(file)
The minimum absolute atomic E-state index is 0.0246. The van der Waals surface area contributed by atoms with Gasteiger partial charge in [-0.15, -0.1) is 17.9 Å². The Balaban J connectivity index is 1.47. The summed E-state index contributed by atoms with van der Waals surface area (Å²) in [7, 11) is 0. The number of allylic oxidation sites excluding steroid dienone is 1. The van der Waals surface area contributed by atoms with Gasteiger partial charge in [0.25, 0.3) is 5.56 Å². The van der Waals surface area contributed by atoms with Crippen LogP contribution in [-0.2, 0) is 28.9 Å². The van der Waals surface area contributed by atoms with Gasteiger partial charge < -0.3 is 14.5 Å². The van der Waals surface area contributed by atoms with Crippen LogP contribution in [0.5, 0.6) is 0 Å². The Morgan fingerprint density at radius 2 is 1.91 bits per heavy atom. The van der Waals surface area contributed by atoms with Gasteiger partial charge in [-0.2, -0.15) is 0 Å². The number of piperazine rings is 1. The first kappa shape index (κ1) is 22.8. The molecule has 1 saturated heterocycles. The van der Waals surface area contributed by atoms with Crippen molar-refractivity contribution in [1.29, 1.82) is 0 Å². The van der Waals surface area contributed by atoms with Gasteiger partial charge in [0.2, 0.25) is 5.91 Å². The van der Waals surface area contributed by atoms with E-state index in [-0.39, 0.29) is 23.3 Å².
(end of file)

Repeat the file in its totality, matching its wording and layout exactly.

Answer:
The minimum absolute atomic E-state index is 0.0246. The van der Waals surface area contributed by atoms with Gasteiger partial charge in [-0.15, -0.1) is 17.9 Å². The Balaban J connectivity index is 1.47. The summed E-state index contributed by atoms with van der Waals surface area (Å²) in [7, 11) is 0. The number of allylic oxidation sites excluding steroid dienone is 1. The van der Waals surface area contributed by atoms with Gasteiger partial charge in [0.25, 0.3) is 5.56 Å². The van der Waals surface area contributed by atoms with Crippen LogP contribution in [-0.2, 0) is 28.9 Å². The van der Waals surface area contributed by atoms with Gasteiger partial charge < -0.3 is 14.5 Å². The van der Waals surface area contributed by atoms with Crippen LogP contribution in [0.5, 0.6) is 0 Å². The Morgan fingerprint density at radius 2 is 1.91 bits per heavy atom. The van der Waals surface area contributed by atoms with Gasteiger partial charge in [-0.2, -0.15) is 0 Å². The number of piperazine rings is 1. The first kappa shape index (κ1) is 22.8. The molecule has 1 saturated heterocycles. The van der Waals surface area contributed by atoms with Crippen molar-refractivity contribution in [1.29, 1.82) is 0 Å². The van der Waals surface area contributed by atoms with Gasteiger partial charge in [0.2, 0.25) is 5.91 Å². The van der Waals surface area contributed by atoms with E-state index in [-0.39, 0.29) is 23.3 Å².